Be that as it may, what is missing from the above deduction is hard evidence of sea temperatures east of 47°W longitude, when Titanic was heading toward the corner point. Well that gap in knowledge can be filled in from data reported by other ships, specifically from reported positions very close to Titanic's GC tract to the corner. What we find are the following water temperatures at various points along the GC track: longitude 27° 34'W 52F, 32° 07'W 54F, 40° 49'W 58F, and 45° 34'W 57F. At noon Apr 13 Titanic was approximately at 47° 22’ N, 33° 10’ W, and by noon Apr 14 Titanic was approximately at 43° 02’ N, 44° 31’ W. She was in a region where water temperatures ranged from about 54F through 58F to 57F. So if she was under the influence of the Gulf stream, then it was over a period that began before she reached noon Apr 14. So what was her progress while under to influence of Gulf Stream waters? From noon Apr 13 to noon Apr 14 Titanic covered a distance of 546 nautical miles in 24 hour 45 minutes. Her average speed made good was 22.06 knots while running at 75 rpm on her reciprocating engines. Boxhall had very good reason to use 22 knots in his work. Titanic did not slow down. If anything her speed made good increased slightly. If she continued at an average speed of 22 knots from noon until her course was altered at 5:50pm, she would have ran about 128 miles, leaving about 131 miles to make it to the wreck site location. (I actually believe Titanic came to a stop about 2.5 miles north of the wreck site and drifted down that amount over the 2h 40m she remained afloat.) Total distance from noon to the wreck site is about 259. The log read 260 miles so it couldn't have been too far off. We also have those 45 miles that were read off the log between 8 and 10pm. Those 45 miles were obviously rounded to nearest whole mile, but it certainly would rule out anything under 22.2 knots or anything over 22.7 knots being made over that 2-hour period. Anyway, if the run time was 11 hour 40 minutes from noon to the collision, the average speed by log works out to 22.29 knots. Using 259 miles, the average speed works out to 22.2 knoots, just slightly more than her previous day's average speed of 22.1 knots in Gulf Stream waters. But, some people would have you believe she slowed down once noon arrived on the 14th and averaged only 21.5 knots over the next 12.1 hours. OK, people can believe whatever they want.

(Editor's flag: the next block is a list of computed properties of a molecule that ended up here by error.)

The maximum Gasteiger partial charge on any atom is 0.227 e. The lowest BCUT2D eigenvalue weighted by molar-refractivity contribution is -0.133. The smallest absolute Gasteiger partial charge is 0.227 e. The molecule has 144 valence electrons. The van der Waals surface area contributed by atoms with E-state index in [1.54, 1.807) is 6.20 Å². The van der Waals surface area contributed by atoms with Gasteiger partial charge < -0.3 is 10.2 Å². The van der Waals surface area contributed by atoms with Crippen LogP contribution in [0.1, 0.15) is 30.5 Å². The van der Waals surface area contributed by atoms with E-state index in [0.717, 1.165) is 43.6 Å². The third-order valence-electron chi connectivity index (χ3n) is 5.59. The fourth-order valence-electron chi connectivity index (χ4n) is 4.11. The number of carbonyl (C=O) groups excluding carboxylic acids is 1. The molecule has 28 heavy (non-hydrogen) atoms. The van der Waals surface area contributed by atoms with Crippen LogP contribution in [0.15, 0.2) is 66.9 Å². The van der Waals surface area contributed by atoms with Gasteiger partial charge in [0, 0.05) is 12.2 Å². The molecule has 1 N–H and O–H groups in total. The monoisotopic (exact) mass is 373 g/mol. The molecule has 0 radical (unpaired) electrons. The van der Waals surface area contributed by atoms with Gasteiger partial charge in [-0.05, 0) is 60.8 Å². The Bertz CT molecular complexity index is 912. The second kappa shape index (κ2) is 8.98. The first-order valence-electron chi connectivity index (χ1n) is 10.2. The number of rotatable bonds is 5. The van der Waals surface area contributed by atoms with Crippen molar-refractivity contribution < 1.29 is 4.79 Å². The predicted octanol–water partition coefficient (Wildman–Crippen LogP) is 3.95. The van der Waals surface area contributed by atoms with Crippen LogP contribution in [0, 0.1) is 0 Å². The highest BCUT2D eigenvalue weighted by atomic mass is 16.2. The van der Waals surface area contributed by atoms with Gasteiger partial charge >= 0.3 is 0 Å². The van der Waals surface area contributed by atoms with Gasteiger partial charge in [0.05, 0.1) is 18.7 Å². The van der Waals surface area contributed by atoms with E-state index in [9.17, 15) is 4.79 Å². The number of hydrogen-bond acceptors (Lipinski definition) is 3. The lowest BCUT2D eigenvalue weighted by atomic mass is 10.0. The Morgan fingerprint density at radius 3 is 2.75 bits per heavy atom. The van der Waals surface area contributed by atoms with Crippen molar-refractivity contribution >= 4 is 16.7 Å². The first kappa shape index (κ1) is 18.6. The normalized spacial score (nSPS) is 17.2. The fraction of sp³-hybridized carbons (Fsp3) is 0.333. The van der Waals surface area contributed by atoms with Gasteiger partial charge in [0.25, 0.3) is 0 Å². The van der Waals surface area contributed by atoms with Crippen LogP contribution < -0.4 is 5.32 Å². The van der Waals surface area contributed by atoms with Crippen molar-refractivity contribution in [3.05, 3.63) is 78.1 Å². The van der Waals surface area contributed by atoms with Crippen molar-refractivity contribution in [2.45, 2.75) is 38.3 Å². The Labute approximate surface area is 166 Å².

I'll deal with some of the other stuff mentioned in this thread when I have more time on my hands.
 

Jim Currie

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Hello Sam!

Nice try but these are the temperatures I would expect to get when sailing in the extension of the Gulf stream....The North Atlantic Current. Perfectly normal.

Lord's Noon temperature tells us that the SS Californian was in a warmer stream than is normal for that part of the North Atlantic. The average sea surface temperature of the area of North Atlantic from where he was to latitude 60 degrees north is 50F.